Inhibition of arterial contraction by dinitrosyl–iron complexes: critical role of the thiol ligand in determining rate of nitric oxide (NO) release and formation of releasable NO stores byS-nitrosation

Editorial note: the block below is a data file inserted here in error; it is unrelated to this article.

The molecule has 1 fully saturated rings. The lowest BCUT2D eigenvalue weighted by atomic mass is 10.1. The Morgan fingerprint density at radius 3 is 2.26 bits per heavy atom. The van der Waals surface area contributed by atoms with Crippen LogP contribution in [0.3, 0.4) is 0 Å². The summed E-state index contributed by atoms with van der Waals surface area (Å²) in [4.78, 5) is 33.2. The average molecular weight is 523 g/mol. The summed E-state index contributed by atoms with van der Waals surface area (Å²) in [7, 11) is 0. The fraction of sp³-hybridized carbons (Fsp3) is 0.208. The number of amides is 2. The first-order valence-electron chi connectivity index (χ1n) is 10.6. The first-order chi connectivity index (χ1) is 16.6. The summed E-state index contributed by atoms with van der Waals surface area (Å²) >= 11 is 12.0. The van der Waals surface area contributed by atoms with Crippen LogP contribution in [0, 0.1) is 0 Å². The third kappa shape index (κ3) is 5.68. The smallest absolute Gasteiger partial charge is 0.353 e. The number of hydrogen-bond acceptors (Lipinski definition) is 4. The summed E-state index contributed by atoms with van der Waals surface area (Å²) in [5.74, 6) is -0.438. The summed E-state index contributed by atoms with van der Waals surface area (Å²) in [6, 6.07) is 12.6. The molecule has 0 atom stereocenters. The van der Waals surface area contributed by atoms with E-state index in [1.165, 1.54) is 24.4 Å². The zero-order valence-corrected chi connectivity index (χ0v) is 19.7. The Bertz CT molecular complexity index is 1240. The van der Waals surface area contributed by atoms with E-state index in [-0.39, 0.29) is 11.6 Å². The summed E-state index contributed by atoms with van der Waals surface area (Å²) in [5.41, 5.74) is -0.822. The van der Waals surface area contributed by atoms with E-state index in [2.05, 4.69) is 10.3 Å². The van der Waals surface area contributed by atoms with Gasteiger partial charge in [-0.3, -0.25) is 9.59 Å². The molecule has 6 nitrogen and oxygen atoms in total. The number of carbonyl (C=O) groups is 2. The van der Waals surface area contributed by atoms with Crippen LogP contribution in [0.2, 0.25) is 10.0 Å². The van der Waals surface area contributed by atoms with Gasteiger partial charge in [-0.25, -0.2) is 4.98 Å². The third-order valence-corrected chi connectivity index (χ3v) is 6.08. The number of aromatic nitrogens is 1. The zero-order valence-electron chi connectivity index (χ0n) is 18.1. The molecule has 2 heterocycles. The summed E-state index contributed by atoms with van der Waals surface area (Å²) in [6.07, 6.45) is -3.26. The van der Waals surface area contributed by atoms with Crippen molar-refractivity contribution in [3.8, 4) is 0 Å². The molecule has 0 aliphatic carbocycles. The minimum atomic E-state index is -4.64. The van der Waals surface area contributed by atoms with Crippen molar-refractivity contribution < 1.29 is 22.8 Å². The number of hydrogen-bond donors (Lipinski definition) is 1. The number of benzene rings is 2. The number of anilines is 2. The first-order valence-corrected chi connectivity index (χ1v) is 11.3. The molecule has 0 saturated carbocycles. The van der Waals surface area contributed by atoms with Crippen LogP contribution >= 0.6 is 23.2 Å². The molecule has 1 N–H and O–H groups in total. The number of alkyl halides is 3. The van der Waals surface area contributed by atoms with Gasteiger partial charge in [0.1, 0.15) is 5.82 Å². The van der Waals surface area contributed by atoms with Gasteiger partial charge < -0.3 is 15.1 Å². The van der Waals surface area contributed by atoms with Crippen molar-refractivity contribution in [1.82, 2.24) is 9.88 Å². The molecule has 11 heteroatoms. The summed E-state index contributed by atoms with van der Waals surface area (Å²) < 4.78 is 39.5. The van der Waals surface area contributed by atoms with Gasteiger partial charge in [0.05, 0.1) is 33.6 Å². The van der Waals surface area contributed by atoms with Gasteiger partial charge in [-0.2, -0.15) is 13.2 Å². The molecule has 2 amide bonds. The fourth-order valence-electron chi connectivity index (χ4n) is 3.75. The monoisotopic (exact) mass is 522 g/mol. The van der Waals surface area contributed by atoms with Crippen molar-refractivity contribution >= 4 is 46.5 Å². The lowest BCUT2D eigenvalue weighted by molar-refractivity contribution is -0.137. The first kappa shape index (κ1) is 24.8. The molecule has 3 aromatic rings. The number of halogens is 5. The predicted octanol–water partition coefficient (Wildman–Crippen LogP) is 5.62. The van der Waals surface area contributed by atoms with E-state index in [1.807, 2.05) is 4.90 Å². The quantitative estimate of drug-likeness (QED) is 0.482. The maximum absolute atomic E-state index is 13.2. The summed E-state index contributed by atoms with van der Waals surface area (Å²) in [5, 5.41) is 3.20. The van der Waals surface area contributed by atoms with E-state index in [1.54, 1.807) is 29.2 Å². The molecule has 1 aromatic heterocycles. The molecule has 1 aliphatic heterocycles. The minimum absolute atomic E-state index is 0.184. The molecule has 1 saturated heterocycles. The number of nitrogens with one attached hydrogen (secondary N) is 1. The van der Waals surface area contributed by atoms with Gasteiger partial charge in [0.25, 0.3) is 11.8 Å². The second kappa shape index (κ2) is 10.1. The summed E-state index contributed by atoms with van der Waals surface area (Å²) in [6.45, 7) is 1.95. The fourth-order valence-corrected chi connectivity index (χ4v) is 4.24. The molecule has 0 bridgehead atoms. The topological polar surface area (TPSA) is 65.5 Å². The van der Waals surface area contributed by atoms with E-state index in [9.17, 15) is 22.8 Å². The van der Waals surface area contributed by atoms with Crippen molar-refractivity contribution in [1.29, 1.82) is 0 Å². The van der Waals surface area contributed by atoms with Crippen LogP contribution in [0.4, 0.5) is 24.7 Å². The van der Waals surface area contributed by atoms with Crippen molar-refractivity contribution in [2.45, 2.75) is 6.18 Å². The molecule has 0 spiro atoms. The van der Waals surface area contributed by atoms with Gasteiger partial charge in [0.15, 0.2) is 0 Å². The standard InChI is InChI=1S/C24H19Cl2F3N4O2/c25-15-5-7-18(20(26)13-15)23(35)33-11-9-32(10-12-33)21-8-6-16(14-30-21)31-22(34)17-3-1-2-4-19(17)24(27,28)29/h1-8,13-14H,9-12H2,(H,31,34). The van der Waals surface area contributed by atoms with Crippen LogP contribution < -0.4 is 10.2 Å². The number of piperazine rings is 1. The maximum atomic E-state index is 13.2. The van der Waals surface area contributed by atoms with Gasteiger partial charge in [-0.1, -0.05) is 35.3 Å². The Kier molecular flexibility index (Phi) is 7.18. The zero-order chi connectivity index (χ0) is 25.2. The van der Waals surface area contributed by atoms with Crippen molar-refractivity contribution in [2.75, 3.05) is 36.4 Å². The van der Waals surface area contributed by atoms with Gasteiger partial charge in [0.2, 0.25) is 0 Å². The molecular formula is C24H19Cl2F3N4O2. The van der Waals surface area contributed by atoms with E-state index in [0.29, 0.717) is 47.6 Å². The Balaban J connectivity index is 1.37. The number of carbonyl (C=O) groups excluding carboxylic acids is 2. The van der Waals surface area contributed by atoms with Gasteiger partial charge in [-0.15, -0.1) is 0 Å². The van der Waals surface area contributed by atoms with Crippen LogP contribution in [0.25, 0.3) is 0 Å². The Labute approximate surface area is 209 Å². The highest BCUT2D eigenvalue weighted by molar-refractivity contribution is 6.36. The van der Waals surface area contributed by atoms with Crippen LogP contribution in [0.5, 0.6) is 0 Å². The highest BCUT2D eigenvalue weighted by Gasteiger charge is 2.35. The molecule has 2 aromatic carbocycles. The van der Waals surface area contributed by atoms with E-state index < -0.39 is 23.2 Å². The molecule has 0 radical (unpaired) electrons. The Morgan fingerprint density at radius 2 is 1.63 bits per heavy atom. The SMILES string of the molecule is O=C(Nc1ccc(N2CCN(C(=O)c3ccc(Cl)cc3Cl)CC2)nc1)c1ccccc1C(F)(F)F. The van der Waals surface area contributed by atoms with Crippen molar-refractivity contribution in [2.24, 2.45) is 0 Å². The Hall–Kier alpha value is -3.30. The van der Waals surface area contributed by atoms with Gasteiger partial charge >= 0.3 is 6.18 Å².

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The inhibition of arterial tone produced by two nitric oxide (NO) derivatives of biological relevance, dinitrosyl–iron complexes with cysteine (DNIC-CYS) or with glutathione (DNIC-GSH), was compared. Both compounds induced vasorelaxation within the same concentration range (3–300 nM) in endothelium-denuded rat aortic rings. Consistent with a faster rate of NO release from DNIC-CYS than from DNIC-GSH, the relaxant effect of DNIC-CYS was rapid in onset and tended to recover with time, whereas the one of DNIC-GSH developed slowly and was sustained. In addition, DNIC-GSH (0.3 and 1 μM) but not DNIC-CYS (1 μM) induced, even after washout of the drug, a persistent hyporesponsiveness to vasoconstrictors and a relaxant effect of low molecular weight thiols like N-acetylcysteine (NAC, which can displace NO from preformed NO stores). Both effects of DNIC-GSH were associated with elevation of cyclic GMP content and were attenuated by NO scavengers or a cyclic GMP-dependent protein kinases inhibitor. In rings previously exposed to DNIC-GSH, addition of mercuric chloride (which can cleave the cysteine—NO bond of S-nitrosothiols) elicited relaxation, completely blunted the one of NAC and also abolished the persistent elevation of NO content. In conclusion, this study shows that whereas both DNIC-CYS and DNIC-GSH elicited a NO release-associated relaxant effect in isolated arteries, only DNIC-GSH induced an inhibition of contraction which persisted after drug removal. The persistent effect of DNIC-GSH was attributed to the formation of releasable NO stores in arterial tissue, most probably as S-nitrosothiols. Thus, the nature of the thiol ligand plays a critical role in determining the mechanisms and duration of the effect of LMW-DNIC in arteries.

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